Interspecific gene flow obscures phylogenetic relationships in an important insect pest species complex

Michael San Jose, Camiel Doorenweerd, Scott Geib, Norman Barr, Julian R. Dupuis, Luc Leblanc, Angela Kauwe, Kimberley Y. Morris, Daniel Rubinoff

Research output: Contribution to journalArticlepeer-review

3 Scopus citations

Abstract

As genomic data proliferates, the prevalence of post-speciation gene flow is making species boundaries and relationships increasingly ambiguous. Although current approaches inferring fully bifurcating phylogenies based on concatenated datasets provide simple and robust answers to many species relationships, they may be inaccurate because the models ignore inter-specific gene flow and incomplete lineage sorting. To examine the potential error resulting from ignoring gene flow, we generated both a RAD-seq and a 500 protein-coding loci highly multiplexed amplicon (HiMAP) dataset for a monophyletic group of 12 species defined as the Bactrocera dorsalis sensu lato clade. With some of the world's worst agricultural pests, the taxonomy of the B. dorsalis s.l. clade is important for trade and quarantines. However, taxonomic confusion confounds resolution due to intra- and interspecific phenotypic variation and convergence, mitochondrial introgression across half of the species, and viable hybrids. We compared the topological convergence of our datasets using concatenated phylogenetic and various multispecies coalescent approaches, some of which account for gene flow. All analyses agreed on species delimitation, but there was incongruence between species relationships. Under concatenation, both datasets suggest identical species relationships with mostly high statistical support. However, multispecies coalescent and multispecies network approaches suggest markedly different hypotheses and detected significant gene flow. We suggest that the network approaches are likely more accurate because gene flow violates the assumptions of the concatenated phylogenetic analyses, but the data-reductive requirements of network approaches resulted in reduced statistical support and could not unambiguously resolve gene flow directions. Our study highlights the importance of testing for gene flow, particularly with phylogenomic datasets, even when concatenated approaches receive high statistical support.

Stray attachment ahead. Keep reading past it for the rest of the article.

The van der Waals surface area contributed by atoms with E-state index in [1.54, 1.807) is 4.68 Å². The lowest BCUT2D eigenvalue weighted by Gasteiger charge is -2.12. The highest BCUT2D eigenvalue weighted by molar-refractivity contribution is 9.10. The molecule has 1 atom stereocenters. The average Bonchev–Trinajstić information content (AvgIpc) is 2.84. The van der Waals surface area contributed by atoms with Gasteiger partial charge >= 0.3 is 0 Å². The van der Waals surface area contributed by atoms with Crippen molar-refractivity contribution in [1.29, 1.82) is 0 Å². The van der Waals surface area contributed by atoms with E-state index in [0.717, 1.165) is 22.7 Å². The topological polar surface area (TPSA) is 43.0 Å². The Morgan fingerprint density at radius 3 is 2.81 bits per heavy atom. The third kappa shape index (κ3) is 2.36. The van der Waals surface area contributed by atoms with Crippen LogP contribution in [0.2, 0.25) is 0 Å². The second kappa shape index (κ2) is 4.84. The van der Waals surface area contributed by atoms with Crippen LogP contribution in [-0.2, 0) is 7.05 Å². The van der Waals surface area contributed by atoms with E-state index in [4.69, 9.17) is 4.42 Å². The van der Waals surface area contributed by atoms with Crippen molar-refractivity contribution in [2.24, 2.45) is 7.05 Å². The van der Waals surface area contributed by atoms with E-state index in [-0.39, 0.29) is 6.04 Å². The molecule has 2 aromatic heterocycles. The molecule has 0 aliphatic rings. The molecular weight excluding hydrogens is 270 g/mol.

Original languageEnglish
Article number107892
JournalMolecular Phylogenetics and Evolution
Volume188
DOIs
StatePublished - Nov 2023

Bibliographical note

Publisher Copyright:
© 2023 Elsevier Inc.

Keywords

  • Amplicons
  • Gene Flow
  • Multispecies Coalescent
  • Multispecies Network
  • Phylogenomics
  • RAD-seq

ASJC Scopus subject areas

  • Ecology, Evolution, Behavior and Systematics
  • Molecular Biology
  • Genetics

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